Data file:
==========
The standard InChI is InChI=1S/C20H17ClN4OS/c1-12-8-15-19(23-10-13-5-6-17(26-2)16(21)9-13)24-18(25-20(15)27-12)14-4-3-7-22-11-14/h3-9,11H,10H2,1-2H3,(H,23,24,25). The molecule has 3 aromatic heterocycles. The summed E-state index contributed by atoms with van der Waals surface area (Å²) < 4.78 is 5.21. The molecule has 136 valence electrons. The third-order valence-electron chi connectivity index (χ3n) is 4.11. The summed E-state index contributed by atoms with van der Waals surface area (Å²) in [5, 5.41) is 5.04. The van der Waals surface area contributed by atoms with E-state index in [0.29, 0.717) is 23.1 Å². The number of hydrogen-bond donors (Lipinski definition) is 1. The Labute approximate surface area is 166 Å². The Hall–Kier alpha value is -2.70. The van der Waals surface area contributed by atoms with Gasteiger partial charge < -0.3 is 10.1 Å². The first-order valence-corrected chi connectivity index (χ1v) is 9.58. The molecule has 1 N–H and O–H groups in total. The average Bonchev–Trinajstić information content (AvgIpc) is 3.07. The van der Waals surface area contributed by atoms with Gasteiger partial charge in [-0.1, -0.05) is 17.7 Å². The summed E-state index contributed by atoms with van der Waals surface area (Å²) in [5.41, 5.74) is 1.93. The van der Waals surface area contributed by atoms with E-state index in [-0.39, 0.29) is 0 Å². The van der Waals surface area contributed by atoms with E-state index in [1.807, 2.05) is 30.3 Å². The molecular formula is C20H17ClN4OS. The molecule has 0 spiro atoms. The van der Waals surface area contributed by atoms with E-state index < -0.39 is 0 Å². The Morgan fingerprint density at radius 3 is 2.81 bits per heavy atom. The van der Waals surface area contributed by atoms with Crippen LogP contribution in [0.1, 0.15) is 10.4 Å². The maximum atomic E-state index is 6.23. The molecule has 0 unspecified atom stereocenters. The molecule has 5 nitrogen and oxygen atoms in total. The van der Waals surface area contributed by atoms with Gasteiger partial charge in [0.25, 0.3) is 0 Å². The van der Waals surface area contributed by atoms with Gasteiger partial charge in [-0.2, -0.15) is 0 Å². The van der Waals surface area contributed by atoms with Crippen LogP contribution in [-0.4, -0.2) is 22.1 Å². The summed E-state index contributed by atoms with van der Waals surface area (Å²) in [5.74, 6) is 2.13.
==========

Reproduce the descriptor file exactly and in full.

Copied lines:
The standard InChI is InChI=1S/C20H17ClN4OS/c1-12-8-15-19(23-10-13-5-6-17(26-2)16(21)9-13)24-18(25-20(15)27-12)14-4-3-7-22-11-14/h3-9,11H,10H2,1-2H3,(H,23,24,25). The molecule has 3 aromatic heterocycles. The summed E-state index contributed by atoms with van der Waals surface area (Å²) < 4.78 is 5.21. The molecule has 136 valence electrons. The third-order valence-electron chi connectivity index (χ3n) is 4.11. The summed E-state index contributed by atoms with van der Waals surface area (Å²) in [5, 5.41) is 5.04. The van der Waals surface area contributed by atoms with E-state index in [0.29, 0.717) is 23.1 Å². The number of hydrogen-bond donors (Lipinski definition) is 1. The Labute approximate surface area is 166 Å². The Hall–Kier alpha value is -2.70. The van der Waals surface area contributed by atoms with Gasteiger partial charge < -0.3 is 10.1 Å². The first-order valence-corrected chi connectivity index (χ1v) is 9.58. The molecule has 1 N–H and O–H groups in total. The average Bonchev–Trinajstić information content (AvgIpc) is 3.07. The van der Waals surface area contributed by atoms with Gasteiger partial charge in [-0.1, -0.05) is 17.7 Å². The summed E-state index contributed by atoms with van der Waals surface area (Å²) in [5.41, 5.74) is 1.93. The van der Waals surface area contributed by atoms with E-state index in [-0.39, 0.29) is 0 Å². The van der Waals surface area contributed by atoms with E-state index in [1.807, 2.05) is 30.3 Å². The molecular formula is C20H17ClN4OS. The molecule has 0 spiro atoms. The van der Waals surface area contributed by atoms with E-state index < -0.39 is 0 Å². The Morgan fingerprint density at radius 3 is 2.81 bits per heavy atom. The van der Waals surface area contributed by atoms with Crippen LogP contribution in [0.1, 0.15) is 10.4 Å². The maximum atomic E-state index is 6.23. The molecule has 0 unspecified atom stereocenters. The molecule has 5 nitrogen and oxygen atoms in total. The van der Waals surface area contributed by atoms with Gasteiger partial charge in [0.25, 0.3) is 0 Å². The van der Waals surface area contributed by atoms with Gasteiger partial charge in [-0.2, -0.15) is 0 Å². The van der Waals surface area contributed by atoms with Crippen LogP contribution in [-0.4, -0.2) is 22.1 Å². The summed E-state index contributed by atoms with van der Waals surface area (Å²) in [5.74, 6) is 2.13.